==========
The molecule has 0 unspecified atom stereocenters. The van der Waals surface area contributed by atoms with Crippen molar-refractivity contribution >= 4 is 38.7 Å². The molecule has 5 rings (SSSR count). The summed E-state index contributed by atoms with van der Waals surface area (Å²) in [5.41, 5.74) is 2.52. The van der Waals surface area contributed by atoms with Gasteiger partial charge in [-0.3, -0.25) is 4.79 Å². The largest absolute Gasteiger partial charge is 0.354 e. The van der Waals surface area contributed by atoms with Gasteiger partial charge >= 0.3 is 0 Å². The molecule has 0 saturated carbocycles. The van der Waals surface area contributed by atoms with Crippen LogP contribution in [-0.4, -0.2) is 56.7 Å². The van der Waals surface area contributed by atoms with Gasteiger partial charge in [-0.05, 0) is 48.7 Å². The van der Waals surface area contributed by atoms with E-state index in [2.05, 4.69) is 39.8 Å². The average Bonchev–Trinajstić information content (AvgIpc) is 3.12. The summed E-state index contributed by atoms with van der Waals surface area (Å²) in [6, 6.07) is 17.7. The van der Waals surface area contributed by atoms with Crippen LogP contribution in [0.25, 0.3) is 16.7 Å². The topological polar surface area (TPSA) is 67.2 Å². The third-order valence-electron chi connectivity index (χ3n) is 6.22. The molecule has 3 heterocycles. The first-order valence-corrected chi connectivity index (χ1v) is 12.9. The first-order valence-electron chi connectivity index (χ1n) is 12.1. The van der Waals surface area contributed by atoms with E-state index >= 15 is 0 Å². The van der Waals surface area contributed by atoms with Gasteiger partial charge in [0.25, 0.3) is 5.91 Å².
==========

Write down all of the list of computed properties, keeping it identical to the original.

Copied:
The molecule has 0 unspecified atom stereocenters. The van der Waals surface area contributed by atoms with Crippen molar-refractivity contribution >= 4 is 38.7 Å². The molecule has 5 rings (SSSR count). The summed E-state index contributed by atoms with van der Waals surface area (Å²) in [5.41, 5.74) is 2.52. The van der Waals surface area contributed by atoms with Gasteiger partial charge in [-0.3, -0.25) is 4.79 Å². The largest absolute Gasteiger partial charge is 0.354 e. The van der Waals surface area contributed by atoms with Gasteiger partial charge >= 0.3 is 0 Å². The molecule has 0 saturated carbocycles. The van der Waals surface area contributed by atoms with Crippen LogP contribution in [-0.4, -0.2) is 56.7 Å². The van der Waals surface area contributed by atoms with Gasteiger partial charge in [-0.05, 0) is 48.7 Å². The van der Waals surface area contributed by atoms with E-state index in [2.05, 4.69) is 39.8 Å². The average Bonchev–Trinajstić information content (AvgIpc) is 3.12. The summed E-state index contributed by atoms with van der Waals surface area (Å²) in [6, 6.07) is 17.7. The van der Waals surface area contributed by atoms with Crippen LogP contribution in [0.25, 0.3) is 16.7 Å². The topological polar surface area (TPSA) is 67.2 Å². The third-order valence-electron chi connectivity index (χ3n) is 6.22. The molecule has 3 heterocycles. The first-order valence-corrected chi connectivity index (χ1v) is 12.9. The first-order valence-electron chi connectivity index (χ1n) is 12.1. The van der Waals surface area contributed by atoms with E-state index >= 15 is 0 Å². The van der Waals surface area contributed by atoms with Gasteiger partial charge in [0.25, 0.3) is 5.91 Å².